In the External Current Density section the current density vector components are declared in the rectangular coordinates. This is done separately for both the LTS and the HTS coils respectively. These are shown in Table 3 and Table 4 respectively.
Table 3: Expression for current density vector components in the Cartesian coordinate for LTS coil

4. Results and Discussions

The results are finally simulated using the 3D Plot Group option. Arrow Volume Plot and Slice Plot

y z

Table 4: Expression for current density vector components in the Cartesian coordinate for HTS coil COMPONENTS x y z

-Jh0z/ 0 Jh0x/

3.3 Boundary conditions Magnetic insulation condition is applied to the entire sphere of air that surrounds the hybrid coil in

Figure 6: Meshing in 3D for hybrid coil.

Excerpt from the Proceedings of the 2012 COMSOL Conference in Bangalore

Figure 7: Slice plot depicting the flux density distribution for the hybrid coil.

Figure 9: The graphical plot of the variation of flux density values with the x-distance from the centre of the -13 hybrid coil where y = 1.53655 mm, z = -2.2710 mm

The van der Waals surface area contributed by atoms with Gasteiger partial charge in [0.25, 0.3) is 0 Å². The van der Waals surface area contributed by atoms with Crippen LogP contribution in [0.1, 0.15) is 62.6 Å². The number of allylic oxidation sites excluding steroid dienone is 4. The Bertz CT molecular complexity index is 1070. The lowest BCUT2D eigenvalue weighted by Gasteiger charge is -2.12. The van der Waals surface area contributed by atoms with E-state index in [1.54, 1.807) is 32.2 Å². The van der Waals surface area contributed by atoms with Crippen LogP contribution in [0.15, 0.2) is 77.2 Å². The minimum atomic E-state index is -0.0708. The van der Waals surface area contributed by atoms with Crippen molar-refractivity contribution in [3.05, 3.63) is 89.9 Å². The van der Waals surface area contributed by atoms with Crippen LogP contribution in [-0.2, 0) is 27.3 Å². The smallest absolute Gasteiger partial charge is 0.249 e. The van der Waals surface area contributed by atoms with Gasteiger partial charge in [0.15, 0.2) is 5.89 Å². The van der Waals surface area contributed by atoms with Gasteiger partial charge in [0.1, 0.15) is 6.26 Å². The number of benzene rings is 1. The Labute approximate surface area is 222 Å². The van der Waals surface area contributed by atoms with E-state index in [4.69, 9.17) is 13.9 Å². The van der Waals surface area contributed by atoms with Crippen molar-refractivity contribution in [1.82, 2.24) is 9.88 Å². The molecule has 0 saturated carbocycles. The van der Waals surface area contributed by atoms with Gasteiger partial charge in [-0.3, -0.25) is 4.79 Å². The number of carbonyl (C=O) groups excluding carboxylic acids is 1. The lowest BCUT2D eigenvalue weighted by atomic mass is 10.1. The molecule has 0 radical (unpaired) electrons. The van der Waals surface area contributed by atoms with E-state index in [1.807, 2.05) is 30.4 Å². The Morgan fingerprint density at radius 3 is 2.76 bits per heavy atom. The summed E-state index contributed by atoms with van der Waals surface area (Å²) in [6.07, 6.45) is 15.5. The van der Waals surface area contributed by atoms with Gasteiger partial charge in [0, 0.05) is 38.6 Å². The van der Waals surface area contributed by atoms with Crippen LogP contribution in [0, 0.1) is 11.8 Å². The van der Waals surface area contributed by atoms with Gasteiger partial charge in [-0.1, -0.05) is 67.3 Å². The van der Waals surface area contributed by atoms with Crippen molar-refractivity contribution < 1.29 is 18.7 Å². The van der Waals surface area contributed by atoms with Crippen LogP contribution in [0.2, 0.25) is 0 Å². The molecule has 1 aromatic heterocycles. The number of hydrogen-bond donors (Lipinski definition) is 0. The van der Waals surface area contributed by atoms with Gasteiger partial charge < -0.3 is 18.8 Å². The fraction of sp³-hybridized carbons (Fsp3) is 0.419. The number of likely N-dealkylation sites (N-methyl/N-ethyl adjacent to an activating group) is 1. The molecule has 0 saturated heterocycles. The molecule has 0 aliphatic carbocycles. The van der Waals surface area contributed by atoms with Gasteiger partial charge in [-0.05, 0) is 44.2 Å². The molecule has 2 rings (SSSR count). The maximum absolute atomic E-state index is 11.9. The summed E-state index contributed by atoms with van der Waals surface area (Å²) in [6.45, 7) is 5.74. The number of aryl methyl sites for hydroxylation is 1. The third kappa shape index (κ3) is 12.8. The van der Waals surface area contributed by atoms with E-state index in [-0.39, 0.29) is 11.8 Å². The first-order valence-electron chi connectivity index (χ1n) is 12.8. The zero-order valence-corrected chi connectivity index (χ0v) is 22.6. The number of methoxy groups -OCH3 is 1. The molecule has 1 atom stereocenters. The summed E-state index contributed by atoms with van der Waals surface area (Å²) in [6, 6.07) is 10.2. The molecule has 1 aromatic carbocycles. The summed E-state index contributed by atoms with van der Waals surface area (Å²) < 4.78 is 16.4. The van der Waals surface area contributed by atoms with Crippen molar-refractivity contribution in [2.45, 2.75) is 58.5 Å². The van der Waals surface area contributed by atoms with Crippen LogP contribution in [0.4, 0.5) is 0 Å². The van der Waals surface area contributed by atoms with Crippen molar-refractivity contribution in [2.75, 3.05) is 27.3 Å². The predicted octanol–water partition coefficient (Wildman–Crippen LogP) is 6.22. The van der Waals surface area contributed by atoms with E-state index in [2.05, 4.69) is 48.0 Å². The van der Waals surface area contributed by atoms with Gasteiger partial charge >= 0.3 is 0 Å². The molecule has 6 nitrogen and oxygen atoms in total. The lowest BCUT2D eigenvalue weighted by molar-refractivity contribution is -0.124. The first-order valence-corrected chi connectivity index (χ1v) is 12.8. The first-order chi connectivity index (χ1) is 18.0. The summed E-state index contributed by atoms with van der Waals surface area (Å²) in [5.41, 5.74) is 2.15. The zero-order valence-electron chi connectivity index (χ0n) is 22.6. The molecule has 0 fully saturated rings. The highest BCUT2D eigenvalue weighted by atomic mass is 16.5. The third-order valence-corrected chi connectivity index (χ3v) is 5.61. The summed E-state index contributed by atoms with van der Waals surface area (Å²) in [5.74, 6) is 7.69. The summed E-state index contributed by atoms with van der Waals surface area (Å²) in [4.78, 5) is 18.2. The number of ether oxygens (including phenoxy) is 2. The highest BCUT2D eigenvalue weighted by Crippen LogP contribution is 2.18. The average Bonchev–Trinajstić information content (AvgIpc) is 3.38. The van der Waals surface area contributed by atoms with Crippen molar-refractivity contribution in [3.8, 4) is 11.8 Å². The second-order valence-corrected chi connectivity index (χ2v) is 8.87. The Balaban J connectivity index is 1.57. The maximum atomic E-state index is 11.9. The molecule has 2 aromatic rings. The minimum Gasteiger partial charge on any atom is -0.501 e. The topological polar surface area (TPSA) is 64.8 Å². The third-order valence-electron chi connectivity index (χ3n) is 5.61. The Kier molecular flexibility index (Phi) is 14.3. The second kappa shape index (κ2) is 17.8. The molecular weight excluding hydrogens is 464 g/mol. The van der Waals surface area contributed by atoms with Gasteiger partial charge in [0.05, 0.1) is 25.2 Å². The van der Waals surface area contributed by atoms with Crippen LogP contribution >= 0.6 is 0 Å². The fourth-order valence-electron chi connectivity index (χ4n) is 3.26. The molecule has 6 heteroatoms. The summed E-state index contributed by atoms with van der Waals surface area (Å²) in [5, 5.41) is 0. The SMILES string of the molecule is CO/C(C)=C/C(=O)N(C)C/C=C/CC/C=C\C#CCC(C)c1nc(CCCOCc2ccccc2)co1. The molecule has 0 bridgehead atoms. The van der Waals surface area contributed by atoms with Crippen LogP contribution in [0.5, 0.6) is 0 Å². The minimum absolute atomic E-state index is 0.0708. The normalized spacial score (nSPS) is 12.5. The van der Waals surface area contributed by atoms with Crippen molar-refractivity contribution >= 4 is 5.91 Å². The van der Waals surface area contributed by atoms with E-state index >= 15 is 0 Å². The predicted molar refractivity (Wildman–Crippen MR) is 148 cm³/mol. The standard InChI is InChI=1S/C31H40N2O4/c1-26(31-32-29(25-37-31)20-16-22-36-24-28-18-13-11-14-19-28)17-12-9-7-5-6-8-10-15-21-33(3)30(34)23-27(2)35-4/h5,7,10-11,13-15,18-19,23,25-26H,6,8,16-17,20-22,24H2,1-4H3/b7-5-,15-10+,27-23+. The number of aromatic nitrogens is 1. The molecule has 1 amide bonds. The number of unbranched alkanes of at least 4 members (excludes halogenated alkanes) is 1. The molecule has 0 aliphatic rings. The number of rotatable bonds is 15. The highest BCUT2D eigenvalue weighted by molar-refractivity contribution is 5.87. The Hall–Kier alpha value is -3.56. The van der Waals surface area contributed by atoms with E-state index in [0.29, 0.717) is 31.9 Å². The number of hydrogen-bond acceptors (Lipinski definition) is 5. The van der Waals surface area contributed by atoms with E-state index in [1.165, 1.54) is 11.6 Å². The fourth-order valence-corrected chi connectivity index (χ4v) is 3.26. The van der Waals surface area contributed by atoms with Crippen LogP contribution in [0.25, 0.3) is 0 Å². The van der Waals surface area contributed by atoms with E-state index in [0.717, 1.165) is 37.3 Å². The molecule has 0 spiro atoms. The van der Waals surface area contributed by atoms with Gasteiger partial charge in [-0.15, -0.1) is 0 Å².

options have been used for the purpose and magnetic flux distribution has been plotted in the entire simulation domain. The simulations of the magnetic flux distribution of the hybrid solenoid are shown in Figures 7 and 8 respectively which clearly depict the high concentration of the field in the central region of the coaxial solenoids and on the inside surface of the insert coil. The peak field is near about 7.5 T and the central field is nearly 6.95 T. The polarity of the magnet is evident from the arrow volume plot (Figure 8). An Excel plot of the flux density values with the x-coordinate has been shown in Figure 9. This plots the variation of the flux density values with the x-coordinate with fixed y and z co-ordinate values. There are two peaks at x = 160 mm and x = 429.5 mm and their respective values are B = 7.5 T and B = 2.4 T. This so happens as the maximum field is created just outside each of the two coils and decreases with the radial distance from each coil. The simulation shows that the field